All of this has led me to the decision I seem to have made without even realizing it. I think it’s important here to disclose, if you didn’t already know, that I’m a white cis gay man. As all the facts came out, it was obvious that the majority of the victims in this massacre were of Puerto Rican and/or Latinx descent and that the attack happened on Latin Night. Whether this crime was intended to specifically target Queer/LGBTQ+ Latinx PoC or not, they were the majority of the casualties and if this event impacted me so heavily, I can only imagine what people closer to the location or who shared more common identities with the victims felt. But because of the visceral reaction I had, one that I feel pangs of any time one of our siblings is lost, I’ve decided that I want to incorporate a special day of ancestral remembrance. Through honoring those that have preceded us all, many of whom have paid the ultimate price, I hope that we can truly unite the community more. June is already Pride Month (even though both my hometown and the city I’m movin to celebrate in October because of the heat, lol), plus the Pulse anniversary will fall in June every year, so it only makes sense to me. I’m also toying with the idea of a Queer ancestor elevation to help all those lost to violence or who never got to live as their authentic selves because of their Queer/LGBTQ+ identities, but because of everything happening in my own life this year, I’m gonna wait and plan to start that next year. Today, I’ll be honoring the victims of the Pulse Massacre by reading their names and prayin for them. I’ll be prayin that Brighid offers comfort to their families and/or to them as needed (especially the person whose father wouldn’t even claim their remains), that Airmid and Miach continue to heal those still with us, and that Manannán mac Lir casts his mist of protection around Queer/LGBTQ+ people the world over. It’s a small gesture that I hope grows with time, though not in terms of numbers or necessity. I want the ritual to have a feeling of breadth because, while spurred by the Pulse tragedy, they are far from our only siblings lost. Folks Leelah Alcorn, Islan Nettles, Matthew Shepard, and far too many others have been lost far too soon and we can’t forget them, nor the gains we’ve made as a community from the publicity of their deaths. We can’t change what’s happened, but we can honor them as we continue the fight to prevent it from happening again.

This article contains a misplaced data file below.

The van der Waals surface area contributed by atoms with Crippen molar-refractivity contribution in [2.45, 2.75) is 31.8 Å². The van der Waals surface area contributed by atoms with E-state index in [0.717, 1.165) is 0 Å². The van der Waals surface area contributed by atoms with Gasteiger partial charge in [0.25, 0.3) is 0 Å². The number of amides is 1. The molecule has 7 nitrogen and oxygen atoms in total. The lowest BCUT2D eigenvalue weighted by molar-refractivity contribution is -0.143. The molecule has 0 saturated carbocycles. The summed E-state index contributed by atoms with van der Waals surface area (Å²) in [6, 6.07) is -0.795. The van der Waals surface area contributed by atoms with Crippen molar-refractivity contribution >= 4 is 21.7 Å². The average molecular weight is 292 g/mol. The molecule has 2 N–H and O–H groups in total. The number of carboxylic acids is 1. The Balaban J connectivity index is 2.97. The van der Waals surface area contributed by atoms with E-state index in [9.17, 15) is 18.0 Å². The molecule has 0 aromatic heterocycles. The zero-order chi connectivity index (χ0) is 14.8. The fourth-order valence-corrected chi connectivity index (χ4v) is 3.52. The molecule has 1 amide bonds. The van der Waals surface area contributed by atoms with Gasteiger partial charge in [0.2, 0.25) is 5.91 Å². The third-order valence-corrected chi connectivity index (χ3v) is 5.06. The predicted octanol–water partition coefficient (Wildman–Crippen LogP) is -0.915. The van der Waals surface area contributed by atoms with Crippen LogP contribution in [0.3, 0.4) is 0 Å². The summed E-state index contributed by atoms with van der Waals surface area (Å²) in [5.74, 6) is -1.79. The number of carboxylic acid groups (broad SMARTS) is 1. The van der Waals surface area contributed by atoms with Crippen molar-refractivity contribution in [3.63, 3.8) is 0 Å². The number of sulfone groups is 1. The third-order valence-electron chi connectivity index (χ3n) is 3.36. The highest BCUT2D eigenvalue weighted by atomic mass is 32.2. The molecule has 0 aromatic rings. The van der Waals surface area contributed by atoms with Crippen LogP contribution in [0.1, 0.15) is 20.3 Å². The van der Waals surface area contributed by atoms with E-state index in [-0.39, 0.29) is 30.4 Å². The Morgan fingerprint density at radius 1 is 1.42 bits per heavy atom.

A single while taper candle is burning in the center of the fram, held by a hand that is at the bottom of the frame and the edge of the back of someone's head on the right of the frame. In the background, blown out lights in the colors of the rainbow fill most of the image.

But the sad fact is that this isn’t one community, even though I wish it were a more unified one. The reality is that Black SGL folks don’t face the same struggles that Latinx Queer people do, who don’t face the same struggles as White LGBTQ+ folks do, who don’t…you get my drift. We all share elements of common identity, but that hasn’t stopped anti-Black or -Brown sentiment from it’s prevalent place in many Queer circles. To truly move forward, we (White folks) have to do the hard work of fighting racism in our worlds, listening to out PoC siblings, and making those changes despite whatever discomforts we may find in those moments.

May na Dé protect us all and may we grow together, move forward, and forge a new world for those who will call us “ancestor.”

Grianstad an Gheimhridh 2016

Image of an altar with candles on a white painted windowsill. On the far left is a large lit pillar candle, white at the top and fading to gold at the bottom. Next is a clear faceted glass candle holder holding a lit white taper candle. In the middle of the space is a gold arched candleholder with the silhouettes of pine trees on the front. This holds 4 lit votive candles; the left 2 are white, the right 2 are gold. In front of this sits a lit small white

TheModernSouthernPolytheist’s Grianstad an Gheimhridh altar for Gráinne 2016

Grianstad an Gheimhridh Shona, y’all! It’s hard to believe it’s that time again! Yet here we are.

I feel like a lot has changed in the last year, and yet this was a ritual that felt familiar. I’m hopin by next year to have somewhat of a solidified liturgy, but I made the decision a long time ago to let that kind of thing develop as naturally as I could. I don’t wanna force somethin and end up hatin it or it feelin disingenuous.